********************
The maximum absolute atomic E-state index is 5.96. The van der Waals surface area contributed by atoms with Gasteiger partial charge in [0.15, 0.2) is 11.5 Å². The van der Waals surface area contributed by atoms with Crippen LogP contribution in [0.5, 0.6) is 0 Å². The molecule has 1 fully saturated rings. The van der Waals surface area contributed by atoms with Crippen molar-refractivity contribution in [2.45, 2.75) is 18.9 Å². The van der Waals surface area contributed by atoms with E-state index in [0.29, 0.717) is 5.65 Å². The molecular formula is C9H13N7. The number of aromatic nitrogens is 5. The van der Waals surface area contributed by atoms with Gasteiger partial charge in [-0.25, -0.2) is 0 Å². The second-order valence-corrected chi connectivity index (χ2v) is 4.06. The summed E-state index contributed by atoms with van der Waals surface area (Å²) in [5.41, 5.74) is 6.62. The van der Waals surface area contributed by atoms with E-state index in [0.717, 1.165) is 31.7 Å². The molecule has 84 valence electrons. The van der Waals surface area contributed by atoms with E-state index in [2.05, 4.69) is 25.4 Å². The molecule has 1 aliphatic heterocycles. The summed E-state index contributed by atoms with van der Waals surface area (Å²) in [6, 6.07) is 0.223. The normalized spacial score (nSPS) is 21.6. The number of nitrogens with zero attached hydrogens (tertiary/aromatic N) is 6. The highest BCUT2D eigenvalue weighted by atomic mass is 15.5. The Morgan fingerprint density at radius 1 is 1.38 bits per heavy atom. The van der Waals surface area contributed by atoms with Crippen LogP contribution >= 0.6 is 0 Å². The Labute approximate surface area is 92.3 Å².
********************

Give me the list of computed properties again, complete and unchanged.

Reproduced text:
The maximum absolute atomic E-state index is 5.96. The van der Waals surface area contributed by atoms with Gasteiger partial charge in [0.15, 0.2) is 11.5 Å². The van der Waals surface area contributed by atoms with Crippen LogP contribution in [0.5, 0.6) is 0 Å². The molecule has 1 fully saturated rings. The van der Waals surface area contributed by atoms with Crippen molar-refractivity contribution in [2.45, 2.75) is 18.9 Å². The van der Waals surface area contributed by atoms with E-state index in [0.29, 0.717) is 5.65 Å². The molecular formula is C9H13N7. The number of aromatic nitrogens is 5. The van der Waals surface area contributed by atoms with Gasteiger partial charge in [-0.25, -0.2) is 0 Å². The second-order valence-corrected chi connectivity index (χ2v) is 4.06. The summed E-state index contributed by atoms with van der Waals surface area (Å²) in [5.41, 5.74) is 6.62. The van der Waals surface area contributed by atoms with E-state index in [0.717, 1.165) is 31.7 Å². The molecule has 84 valence electrons. The van der Waals surface area contributed by atoms with E-state index in [2.05, 4.69) is 25.4 Å². The molecule has 1 aliphatic heterocycles. The summed E-state index contributed by atoms with van der Waals surface area (Å²) in [6, 6.07) is 0.223. The normalized spacial score (nSPS) is 21.6. The number of nitrogens with zero attached hydrogens (tertiary/aromatic N) is 6. The highest BCUT2D eigenvalue weighted by atomic mass is 15.5. The Morgan fingerprint density at radius 1 is 1.38 bits per heavy atom. The van der Waals surface area contributed by atoms with Crippen LogP contribution >= 0.6 is 0 Å². The Labute approximate surface area is 92.3 Å².